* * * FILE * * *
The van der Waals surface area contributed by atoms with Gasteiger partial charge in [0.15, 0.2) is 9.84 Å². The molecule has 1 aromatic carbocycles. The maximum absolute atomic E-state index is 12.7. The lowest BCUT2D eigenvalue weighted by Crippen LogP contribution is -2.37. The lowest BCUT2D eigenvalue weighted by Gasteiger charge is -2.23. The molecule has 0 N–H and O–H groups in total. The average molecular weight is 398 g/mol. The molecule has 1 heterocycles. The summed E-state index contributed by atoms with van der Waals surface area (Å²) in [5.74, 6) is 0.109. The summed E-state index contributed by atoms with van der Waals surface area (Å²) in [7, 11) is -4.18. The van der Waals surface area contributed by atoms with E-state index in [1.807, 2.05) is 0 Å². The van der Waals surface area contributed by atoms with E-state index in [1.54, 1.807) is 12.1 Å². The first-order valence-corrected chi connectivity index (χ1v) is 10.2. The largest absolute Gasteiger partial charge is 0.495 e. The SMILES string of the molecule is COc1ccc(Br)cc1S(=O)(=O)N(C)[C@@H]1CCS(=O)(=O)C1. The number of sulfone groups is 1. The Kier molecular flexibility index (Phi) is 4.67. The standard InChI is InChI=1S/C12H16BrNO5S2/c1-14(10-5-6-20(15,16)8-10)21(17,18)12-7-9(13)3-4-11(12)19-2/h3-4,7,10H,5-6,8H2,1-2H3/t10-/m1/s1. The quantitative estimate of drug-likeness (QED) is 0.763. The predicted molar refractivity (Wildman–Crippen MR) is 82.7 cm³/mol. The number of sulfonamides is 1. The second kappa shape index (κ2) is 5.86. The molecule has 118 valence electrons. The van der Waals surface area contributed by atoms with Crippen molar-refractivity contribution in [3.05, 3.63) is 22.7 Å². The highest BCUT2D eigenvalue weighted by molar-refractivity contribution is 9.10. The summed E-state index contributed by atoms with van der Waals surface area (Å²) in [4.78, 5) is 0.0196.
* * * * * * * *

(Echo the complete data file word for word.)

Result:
The van der Waals surface area contributed by atoms with Gasteiger partial charge in [0.15, 0.2) is 9.84 Å². The molecule has 1 aromatic carbocycles. The maximum absolute atomic E-state index is 12.7. The lowest BCUT2D eigenvalue weighted by Crippen LogP contribution is -2.37. The lowest BCUT2D eigenvalue weighted by Gasteiger charge is -2.23. The molecule has 0 N–H and O–H groups in total. The average molecular weight is 398 g/mol. The molecule has 1 heterocycles. The summed E-state index contributed by atoms with van der Waals surface area (Å²) in [5.74, 6) is 0.109. The summed E-state index contributed by atoms with van der Waals surface area (Å²) in [7, 11) is -4.18. The van der Waals surface area contributed by atoms with E-state index in [1.807, 2.05) is 0 Å². The van der Waals surface area contributed by atoms with E-state index in [1.54, 1.807) is 12.1 Å². The first-order valence-corrected chi connectivity index (χ1v) is 10.2. The largest absolute Gasteiger partial charge is 0.495 e. The SMILES string of the molecule is COc1ccc(Br)cc1S(=O)(=O)N(C)[C@@H]1CCS(=O)(=O)C1. The number of sulfone groups is 1. The Kier molecular flexibility index (Phi) is 4.67. The standard InChI is InChI=1S/C12H16BrNO5S2/c1-14(10-5-6-20(15,16)8-10)21(17,18)12-7-9(13)3-4-11(12)19-2/h3-4,7,10H,5-6,8H2,1-2H3/t10-/m1/s1. The quantitative estimate of drug-likeness (QED) is 0.763. The predicted molar refractivity (Wildman–Crippen MR) is 82.7 cm³/mol. The number of sulfonamides is 1. The second kappa shape index (κ2) is 5.86. The molecule has 118 valence electrons. The van der Waals surface area contributed by atoms with Crippen molar-refractivity contribution in [3.05, 3.63) is 22.7 Å². The highest BCUT2D eigenvalue weighted by molar-refractivity contribution is 9.10. The summed E-state index contributed by atoms with van der Waals surface area (Å²) in [4.78, 5) is 0.0196.